Kresge is collecting everyday experiences from COVID-19

Emily Morris, Managing Editor

Oakland University is looking for local voices to fill its archives in Kresge Library. The course of the COVID-19 pandemic changed many lives, and OU aims to form a record of experiences with photos, screenshots, video, art, diary entries and materials. 

Dominique Daniel, coordinator of OU Archives and Special Collections, prompted the project in hopes to document “ordinary people’s experiences.” 

“They have great historical significance,” Daniel said. “People don’t really think they’re important — historically speaking — but I can tell you 50 years from now all kinds of people are going to want to know what it was like to live through this period.”

She included that the Spanish flu was “very destructive,” but there are few remnants of that pandemic. In this case, libraries across the country have been working on similar projects to capture this moment in history. 

“I know how disruptive it [the stay-at-home order] was for everyone and even devastating for some people,” Daniel said. “People reacted by expressing themselves through messages of solidarity, humor and heart.” 

Additionally, official announcements — President Ora Pescovitz’s video chats, OU updates and government instructions — are easily accessible, and collecting artifacts from day-to-day ongoings can be difficult to record. Kresge Library is focusing on recording personal messages and reactions. 

“It’s been so destructive for everyone, whether it’s work life or personal life, and those experiences tend to be hard to capture because they’re fleeting,” Daniel said.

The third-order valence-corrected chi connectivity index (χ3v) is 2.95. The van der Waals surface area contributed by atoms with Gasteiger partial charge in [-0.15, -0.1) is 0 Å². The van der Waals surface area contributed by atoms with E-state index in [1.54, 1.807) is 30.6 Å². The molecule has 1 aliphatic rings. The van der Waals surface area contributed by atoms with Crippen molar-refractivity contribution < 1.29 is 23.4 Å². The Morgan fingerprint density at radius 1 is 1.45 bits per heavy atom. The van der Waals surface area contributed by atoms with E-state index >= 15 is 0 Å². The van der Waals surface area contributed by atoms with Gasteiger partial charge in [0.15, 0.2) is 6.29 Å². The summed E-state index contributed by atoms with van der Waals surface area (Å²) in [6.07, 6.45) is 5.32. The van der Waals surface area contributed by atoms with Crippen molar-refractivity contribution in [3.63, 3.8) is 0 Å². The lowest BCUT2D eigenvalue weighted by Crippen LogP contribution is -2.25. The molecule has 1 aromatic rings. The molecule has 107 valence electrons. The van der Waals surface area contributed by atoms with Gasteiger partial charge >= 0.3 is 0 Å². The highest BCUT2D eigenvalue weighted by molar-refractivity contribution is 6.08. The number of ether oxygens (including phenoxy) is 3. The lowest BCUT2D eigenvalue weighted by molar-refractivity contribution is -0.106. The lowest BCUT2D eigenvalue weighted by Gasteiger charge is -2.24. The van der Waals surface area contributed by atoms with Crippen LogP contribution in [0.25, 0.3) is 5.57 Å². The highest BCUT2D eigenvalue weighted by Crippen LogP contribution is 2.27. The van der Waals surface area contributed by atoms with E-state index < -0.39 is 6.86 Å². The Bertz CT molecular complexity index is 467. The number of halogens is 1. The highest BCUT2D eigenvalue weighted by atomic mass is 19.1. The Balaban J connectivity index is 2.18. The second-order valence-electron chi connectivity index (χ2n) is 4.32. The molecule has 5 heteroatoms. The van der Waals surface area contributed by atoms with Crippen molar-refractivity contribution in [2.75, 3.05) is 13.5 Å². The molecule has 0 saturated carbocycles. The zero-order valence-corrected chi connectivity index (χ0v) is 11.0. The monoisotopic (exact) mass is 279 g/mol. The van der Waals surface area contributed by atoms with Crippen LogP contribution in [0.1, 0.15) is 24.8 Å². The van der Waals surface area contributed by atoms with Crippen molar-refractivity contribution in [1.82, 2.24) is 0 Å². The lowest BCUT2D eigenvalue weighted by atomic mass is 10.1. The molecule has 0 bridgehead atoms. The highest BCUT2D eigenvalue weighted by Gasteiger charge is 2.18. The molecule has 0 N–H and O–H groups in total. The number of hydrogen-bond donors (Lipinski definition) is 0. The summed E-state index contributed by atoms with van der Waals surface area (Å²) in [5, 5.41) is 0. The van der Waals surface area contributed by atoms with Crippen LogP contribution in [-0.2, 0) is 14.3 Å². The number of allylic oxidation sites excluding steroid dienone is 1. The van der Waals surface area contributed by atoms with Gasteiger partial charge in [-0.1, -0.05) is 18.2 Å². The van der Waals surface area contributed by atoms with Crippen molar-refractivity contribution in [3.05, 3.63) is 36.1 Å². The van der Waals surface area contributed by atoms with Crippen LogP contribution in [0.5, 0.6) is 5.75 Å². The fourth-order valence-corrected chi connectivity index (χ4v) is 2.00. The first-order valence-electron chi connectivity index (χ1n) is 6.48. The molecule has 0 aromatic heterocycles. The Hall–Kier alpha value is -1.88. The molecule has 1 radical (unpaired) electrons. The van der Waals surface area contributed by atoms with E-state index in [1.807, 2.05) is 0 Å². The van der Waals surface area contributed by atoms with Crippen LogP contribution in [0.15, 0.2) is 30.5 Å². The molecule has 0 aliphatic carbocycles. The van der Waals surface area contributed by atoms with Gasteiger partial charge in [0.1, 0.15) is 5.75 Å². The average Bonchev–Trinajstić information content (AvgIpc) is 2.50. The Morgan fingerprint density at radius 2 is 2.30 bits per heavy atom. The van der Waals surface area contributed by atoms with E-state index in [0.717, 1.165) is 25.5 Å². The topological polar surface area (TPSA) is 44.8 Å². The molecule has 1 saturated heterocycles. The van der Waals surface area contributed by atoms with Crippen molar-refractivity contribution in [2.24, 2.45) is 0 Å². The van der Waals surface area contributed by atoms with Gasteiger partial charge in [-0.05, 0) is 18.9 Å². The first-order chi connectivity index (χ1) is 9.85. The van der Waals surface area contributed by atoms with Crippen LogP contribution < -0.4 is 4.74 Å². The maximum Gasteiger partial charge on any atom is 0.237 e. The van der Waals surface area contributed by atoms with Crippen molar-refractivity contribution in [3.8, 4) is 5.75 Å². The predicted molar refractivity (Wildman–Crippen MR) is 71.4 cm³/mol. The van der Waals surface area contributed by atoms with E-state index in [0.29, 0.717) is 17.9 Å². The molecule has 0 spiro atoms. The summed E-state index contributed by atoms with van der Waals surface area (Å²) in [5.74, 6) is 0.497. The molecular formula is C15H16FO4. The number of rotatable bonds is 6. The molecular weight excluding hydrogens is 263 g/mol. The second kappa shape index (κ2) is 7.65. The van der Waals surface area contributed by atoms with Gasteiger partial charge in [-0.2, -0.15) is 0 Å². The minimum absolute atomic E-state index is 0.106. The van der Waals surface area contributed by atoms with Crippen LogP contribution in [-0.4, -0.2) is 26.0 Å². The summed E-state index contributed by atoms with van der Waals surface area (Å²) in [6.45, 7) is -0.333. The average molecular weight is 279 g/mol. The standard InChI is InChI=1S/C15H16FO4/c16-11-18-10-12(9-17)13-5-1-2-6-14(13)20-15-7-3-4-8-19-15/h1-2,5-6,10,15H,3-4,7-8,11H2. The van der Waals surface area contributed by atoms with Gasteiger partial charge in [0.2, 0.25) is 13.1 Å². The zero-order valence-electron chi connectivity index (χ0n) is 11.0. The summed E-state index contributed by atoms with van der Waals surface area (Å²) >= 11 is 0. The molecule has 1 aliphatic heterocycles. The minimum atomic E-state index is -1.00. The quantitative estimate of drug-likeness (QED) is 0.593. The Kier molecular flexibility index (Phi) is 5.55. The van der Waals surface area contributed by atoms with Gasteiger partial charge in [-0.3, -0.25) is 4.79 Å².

Thus far, the library has added photos of personal home offices, video calls, signs outside and screenshots of emails and announcements on social media. The collection is specifically lacking in diary entries and original art though — these personal items are “really moving” to see, according to Daniel. 

Any intimate materials — like diaries — are archived with discretion, and the donation can be anonymous. There is no deadline to turn in items, photos or messages yet either. Students, faculty and community members can serve a part in documenting this ongoing moment in history at their pace. 

Even if someone doesn’t already have one of those submissions in mind, the library’s page also offers a brief survey — 11 questions that are each optional — where people are invited to share the thoughts, feelings and experiences they’ve had during the pandemic. 

“In the future, I would expect people to feel curiosity, and the archives will help them recapture what is going on today,” Daniel said.